Jan Velinger • foto: University of Copenhagen archive • 9 March 2020

The University of Copenhagen’s Henrik C. Wegener on universities, alliances and the coronavirus

Work groups from six universities within the 4EU+ European university alliance (which includes Charles University) met recently in Copenhagen (Feb. 20 and 21) to move forward with some of the project’s key aims including closer cooperation in the future on education and research. We got a chance to talk to the University of Copenhagen’s Rector Henrik C. Wegener and to ask about some of the goals and challenges. The expert in infectious diseases also discussed the spread of the deadly coronavirus. At the forefront of our conversation, though, is the difference universities make.

The University of Copenhagen’s Henrik C. Wegener.

The University of Copenhagen’s Henrik C. Wegener.

We’ve been hearing about 4EU+ for a while… why was it important to be a member?

European university alliances such as this one are very important because they facilitate greater cooperation between schools. Within Europe, you could say they play an even more important role because of the common political framework. Within the EU, we all understand the research policy dimension that translates into funding for research and so we have a common interest in influencing both policy and in trying to attract funding in areas we focus on. Being in an alliance means access within a network early on: before policies are formulated. It is a chance to be effective when calls for research are put out – ahead of time. Being in a network is crucial if you want to be ahead of the curve.

What I like about the current political climate within the EU, is that the educational dimension is coming more and more to the forefront. We have been working for decades on the European Research Area in which EU universities have strengthened their collaboration in research… but formal collaboration in education has been much weaker, especially in the structuring of educational development. We welcome the promise by Brussels to support greater collaboration on higher education in Europe and as universities in the alliance we want to be among the first and among the most influential when it comes to developing that agenda.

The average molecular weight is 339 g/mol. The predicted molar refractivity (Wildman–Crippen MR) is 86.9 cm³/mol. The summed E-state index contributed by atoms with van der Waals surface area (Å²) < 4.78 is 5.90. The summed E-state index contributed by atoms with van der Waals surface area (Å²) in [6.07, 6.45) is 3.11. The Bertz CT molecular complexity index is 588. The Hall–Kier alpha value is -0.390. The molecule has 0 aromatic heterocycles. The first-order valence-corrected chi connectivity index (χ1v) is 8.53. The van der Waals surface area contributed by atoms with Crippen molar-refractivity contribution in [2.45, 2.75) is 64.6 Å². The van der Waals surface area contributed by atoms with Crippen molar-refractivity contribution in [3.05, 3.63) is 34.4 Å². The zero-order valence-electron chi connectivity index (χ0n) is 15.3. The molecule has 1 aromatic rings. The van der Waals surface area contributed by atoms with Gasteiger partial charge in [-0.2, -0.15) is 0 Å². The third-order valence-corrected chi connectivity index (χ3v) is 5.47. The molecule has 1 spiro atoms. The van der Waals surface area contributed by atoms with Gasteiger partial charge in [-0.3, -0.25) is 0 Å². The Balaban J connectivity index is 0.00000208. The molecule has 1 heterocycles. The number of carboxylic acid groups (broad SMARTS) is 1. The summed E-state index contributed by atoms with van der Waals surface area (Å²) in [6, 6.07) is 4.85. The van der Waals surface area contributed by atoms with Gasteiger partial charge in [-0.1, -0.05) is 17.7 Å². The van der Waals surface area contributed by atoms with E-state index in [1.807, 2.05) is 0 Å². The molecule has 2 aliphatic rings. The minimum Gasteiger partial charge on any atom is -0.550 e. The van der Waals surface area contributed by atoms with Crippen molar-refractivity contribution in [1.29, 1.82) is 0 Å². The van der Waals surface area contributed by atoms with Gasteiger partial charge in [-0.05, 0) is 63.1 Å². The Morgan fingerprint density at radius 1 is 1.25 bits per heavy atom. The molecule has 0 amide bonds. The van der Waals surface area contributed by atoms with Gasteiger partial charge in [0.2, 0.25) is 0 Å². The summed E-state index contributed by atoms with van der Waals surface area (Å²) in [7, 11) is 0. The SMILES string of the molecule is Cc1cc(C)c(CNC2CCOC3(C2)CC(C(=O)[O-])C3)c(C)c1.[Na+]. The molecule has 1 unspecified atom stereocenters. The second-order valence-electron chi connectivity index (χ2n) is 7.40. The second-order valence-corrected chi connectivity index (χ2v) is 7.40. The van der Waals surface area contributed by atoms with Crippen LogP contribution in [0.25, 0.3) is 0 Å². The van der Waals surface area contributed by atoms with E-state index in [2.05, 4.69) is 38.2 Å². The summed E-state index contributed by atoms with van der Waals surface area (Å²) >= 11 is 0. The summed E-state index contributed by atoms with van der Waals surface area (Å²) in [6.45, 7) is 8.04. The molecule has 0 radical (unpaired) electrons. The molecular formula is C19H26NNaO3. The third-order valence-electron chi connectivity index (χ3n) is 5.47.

I don’t want to use the word “gamble” but when it came to backing of 4EU+ by the EC, it seems to have paid off…

It did. And the reason it did was because we were well-prepared. Part of the alliance was already active before this call by the European Commission was put out. University of Copenhagen was invited a little later to join and very much welcomed the opportunity.

Hence the “plus” in 4EU+…

(Laughs) Exactly! We are the plus, along with the University of Milan.

At what level do most international students do exchanges at the University of Copenhagen?

At the two-year Master’s or higher levels because most courses at the Bachelor’s level are in Danish. I think the situation is the same at many European universities, that bachelor’s courses are offered in the mother tongue. There is certainly a case for educating many more PhDs who don’t necessarily pursue academic careers but go into industries or other professions, and the demand there will, I think, only grow in the future.

Altogether, there are six universities in the alliance; how would you describe the University of Copenhagen?

Where we stand out is that we excel at research. We rank extremely well in many rankings of research excellence, we are very strong in basic curiosity-driven research - among the best in the world. In terms of education, we are a university in a Nordic welfare society, so for Danish students education is free. We have quite a lot of students and try to provide them with the best education possible within the public funding afforded the university. Like the other members of the alliance, we are a comprehensive university and I believe that we still have a case to make why comprehensive universities are essential to solving the big challenges of the future as well as the present.